Saturday, May 20, 2006

Name calling, part II

So what are they talking about?

Maria Callas had a big voice with lots of squillo and a burning ambition. From deep in her soul she wanted to be a star. She worked very hard to develop a proper bel canto technique and keep the flexibility in her voice. She was both naturally expressive and completely obsessive. She cared about expression and developed her interpretations with great care. Her voice, her character, her technique, her expression, her ambition all combined to make a very great artist. That's why it was so shocking when she suddenly abandoned opera for mere celebrity.

So every dark voice with a bit of coloratura is "the next Maria Callas."

The route to greatness, the route followed by Maria herself, lies in beating ones own path, in making music that is completely ones own, in defying comparison. No artist succeeds by imitation.

When I look around at the singers today, only Angela and Cecilia seem to burn for it. Cecilia's gifts don't lie in Callas's spinto repertoire. I haven't always liked what she was doing, but she more than anyone working today is blazing her own trail, creating performances of true originality. Her creativity is astounding.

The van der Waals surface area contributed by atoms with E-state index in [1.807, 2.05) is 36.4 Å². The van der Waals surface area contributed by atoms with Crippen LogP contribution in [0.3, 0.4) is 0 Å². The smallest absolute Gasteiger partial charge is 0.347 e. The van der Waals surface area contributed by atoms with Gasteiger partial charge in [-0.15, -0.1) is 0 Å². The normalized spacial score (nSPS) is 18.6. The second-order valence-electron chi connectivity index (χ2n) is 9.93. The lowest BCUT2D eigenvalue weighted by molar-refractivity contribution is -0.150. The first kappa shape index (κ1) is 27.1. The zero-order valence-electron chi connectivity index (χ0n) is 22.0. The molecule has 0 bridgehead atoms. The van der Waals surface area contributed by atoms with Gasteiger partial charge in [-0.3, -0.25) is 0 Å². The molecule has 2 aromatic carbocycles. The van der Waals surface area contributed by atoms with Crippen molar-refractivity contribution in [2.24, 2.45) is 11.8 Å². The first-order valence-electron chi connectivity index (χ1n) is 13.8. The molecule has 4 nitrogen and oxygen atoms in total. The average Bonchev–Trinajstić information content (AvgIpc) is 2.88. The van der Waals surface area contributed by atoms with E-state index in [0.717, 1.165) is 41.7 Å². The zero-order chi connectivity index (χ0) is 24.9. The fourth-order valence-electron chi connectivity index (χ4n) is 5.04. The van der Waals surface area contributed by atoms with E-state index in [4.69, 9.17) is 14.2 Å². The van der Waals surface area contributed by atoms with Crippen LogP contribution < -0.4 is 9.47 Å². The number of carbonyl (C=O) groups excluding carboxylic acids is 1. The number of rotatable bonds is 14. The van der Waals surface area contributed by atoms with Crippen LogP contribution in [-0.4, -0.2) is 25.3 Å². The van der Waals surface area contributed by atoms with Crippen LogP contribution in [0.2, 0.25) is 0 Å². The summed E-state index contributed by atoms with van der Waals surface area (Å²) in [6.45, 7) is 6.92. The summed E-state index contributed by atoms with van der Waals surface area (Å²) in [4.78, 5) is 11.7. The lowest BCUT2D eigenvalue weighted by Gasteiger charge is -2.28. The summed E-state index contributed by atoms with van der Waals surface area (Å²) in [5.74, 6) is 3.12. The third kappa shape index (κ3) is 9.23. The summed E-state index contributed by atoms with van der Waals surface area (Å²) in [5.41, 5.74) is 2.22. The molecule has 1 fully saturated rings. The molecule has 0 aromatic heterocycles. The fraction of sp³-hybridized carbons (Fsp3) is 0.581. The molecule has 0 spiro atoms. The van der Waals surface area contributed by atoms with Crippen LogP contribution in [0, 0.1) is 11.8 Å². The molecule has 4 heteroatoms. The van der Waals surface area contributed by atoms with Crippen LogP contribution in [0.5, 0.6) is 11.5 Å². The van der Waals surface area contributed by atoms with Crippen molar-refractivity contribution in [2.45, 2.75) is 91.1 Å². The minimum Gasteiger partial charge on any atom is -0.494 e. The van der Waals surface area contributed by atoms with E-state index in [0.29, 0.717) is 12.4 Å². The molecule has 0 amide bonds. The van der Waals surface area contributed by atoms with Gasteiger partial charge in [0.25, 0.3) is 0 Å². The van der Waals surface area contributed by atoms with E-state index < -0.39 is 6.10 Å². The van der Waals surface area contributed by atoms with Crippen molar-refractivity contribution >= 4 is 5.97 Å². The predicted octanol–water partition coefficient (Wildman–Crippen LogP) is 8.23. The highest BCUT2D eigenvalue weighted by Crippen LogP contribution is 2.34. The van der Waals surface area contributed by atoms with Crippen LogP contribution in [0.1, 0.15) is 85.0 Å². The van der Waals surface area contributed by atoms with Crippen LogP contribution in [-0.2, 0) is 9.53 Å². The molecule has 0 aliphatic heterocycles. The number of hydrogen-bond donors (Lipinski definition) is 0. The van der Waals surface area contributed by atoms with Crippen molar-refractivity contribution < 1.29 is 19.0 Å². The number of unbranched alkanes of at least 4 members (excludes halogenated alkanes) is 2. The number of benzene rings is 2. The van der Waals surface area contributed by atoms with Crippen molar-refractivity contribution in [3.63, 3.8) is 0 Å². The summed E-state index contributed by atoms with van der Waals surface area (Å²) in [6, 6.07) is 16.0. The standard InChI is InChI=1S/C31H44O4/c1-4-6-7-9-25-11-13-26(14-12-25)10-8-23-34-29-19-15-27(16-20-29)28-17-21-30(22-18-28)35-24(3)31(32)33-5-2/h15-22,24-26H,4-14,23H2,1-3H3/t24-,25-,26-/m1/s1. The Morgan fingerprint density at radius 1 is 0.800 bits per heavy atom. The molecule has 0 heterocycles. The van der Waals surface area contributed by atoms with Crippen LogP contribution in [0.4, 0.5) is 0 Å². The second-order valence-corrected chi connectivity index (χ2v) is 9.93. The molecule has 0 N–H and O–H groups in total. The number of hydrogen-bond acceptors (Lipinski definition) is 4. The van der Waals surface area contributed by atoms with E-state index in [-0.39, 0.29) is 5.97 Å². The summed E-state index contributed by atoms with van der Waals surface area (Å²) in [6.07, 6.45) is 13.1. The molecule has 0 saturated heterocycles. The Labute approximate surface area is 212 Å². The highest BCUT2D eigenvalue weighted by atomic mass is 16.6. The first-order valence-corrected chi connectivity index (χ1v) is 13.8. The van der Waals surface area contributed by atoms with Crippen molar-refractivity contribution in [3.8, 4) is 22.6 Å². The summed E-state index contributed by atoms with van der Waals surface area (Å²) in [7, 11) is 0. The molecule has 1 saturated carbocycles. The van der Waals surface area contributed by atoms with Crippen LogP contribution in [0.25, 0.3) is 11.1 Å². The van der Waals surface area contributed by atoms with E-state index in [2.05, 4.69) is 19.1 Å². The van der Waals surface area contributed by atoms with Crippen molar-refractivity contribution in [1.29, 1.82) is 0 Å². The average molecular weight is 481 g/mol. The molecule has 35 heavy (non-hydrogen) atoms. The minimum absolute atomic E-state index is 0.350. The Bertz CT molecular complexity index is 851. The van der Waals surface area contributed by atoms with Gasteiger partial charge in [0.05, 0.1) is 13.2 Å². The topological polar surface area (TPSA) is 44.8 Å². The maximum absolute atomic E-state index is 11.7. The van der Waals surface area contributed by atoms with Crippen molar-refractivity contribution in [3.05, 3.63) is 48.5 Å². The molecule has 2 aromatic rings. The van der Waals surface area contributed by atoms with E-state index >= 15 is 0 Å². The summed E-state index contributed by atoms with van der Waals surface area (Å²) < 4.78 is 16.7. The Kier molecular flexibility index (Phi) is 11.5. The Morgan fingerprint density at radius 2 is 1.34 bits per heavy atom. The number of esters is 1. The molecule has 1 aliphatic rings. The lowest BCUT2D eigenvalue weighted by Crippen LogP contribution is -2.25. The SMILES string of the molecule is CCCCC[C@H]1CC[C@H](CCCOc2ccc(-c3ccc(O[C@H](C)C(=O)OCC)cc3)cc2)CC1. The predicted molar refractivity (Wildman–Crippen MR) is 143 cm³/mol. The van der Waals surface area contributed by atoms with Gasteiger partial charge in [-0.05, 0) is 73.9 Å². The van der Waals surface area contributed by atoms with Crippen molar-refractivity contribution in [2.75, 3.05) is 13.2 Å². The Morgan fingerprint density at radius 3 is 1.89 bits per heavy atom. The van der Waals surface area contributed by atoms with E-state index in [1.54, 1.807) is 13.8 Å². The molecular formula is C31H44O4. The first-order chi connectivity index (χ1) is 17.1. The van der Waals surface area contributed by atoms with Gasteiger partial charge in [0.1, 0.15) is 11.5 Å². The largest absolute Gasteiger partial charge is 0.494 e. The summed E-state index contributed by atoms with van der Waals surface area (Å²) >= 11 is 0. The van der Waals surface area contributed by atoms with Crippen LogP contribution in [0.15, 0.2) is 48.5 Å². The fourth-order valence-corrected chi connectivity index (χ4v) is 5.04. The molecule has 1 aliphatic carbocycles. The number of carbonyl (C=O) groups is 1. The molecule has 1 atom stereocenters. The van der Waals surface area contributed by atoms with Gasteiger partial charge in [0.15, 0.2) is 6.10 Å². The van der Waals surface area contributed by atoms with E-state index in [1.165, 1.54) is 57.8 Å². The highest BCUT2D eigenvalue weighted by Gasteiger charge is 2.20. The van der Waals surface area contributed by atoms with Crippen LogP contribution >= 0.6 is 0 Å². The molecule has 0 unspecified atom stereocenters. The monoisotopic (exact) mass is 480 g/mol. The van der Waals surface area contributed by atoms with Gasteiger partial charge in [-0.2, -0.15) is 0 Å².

Anna does not burn for it. She would never have backed down on her bid for Austrian citizenship if she did.

When they say someone is the "next Maria Callas," they're just wishing. They want to sit in a hall and feel their spine tingling, their soul shaking as it once did with Callas. We want to be thrilled and not merely entertained.

1 comment:

Anonymous said...

A new " Callas" is quite a tall order.

I offer two singers I heard fairly recently who made me rememebr what it was like to be a boy again standing at the MET.

Waltraut Meier gave a riviting performance of Parsifal last month in New York. It was the "risk all" type of performance that Callas was known for.

I heard Anna Netrebko in Rigoletto in DC about five years ago. This was before she became a star. I had never heard of her, but it made quite an impression how she could place her voice in the house.
Certainly not the characterization or expressiveness of Callas, but not the plain Vanilla Gilda we usually hear.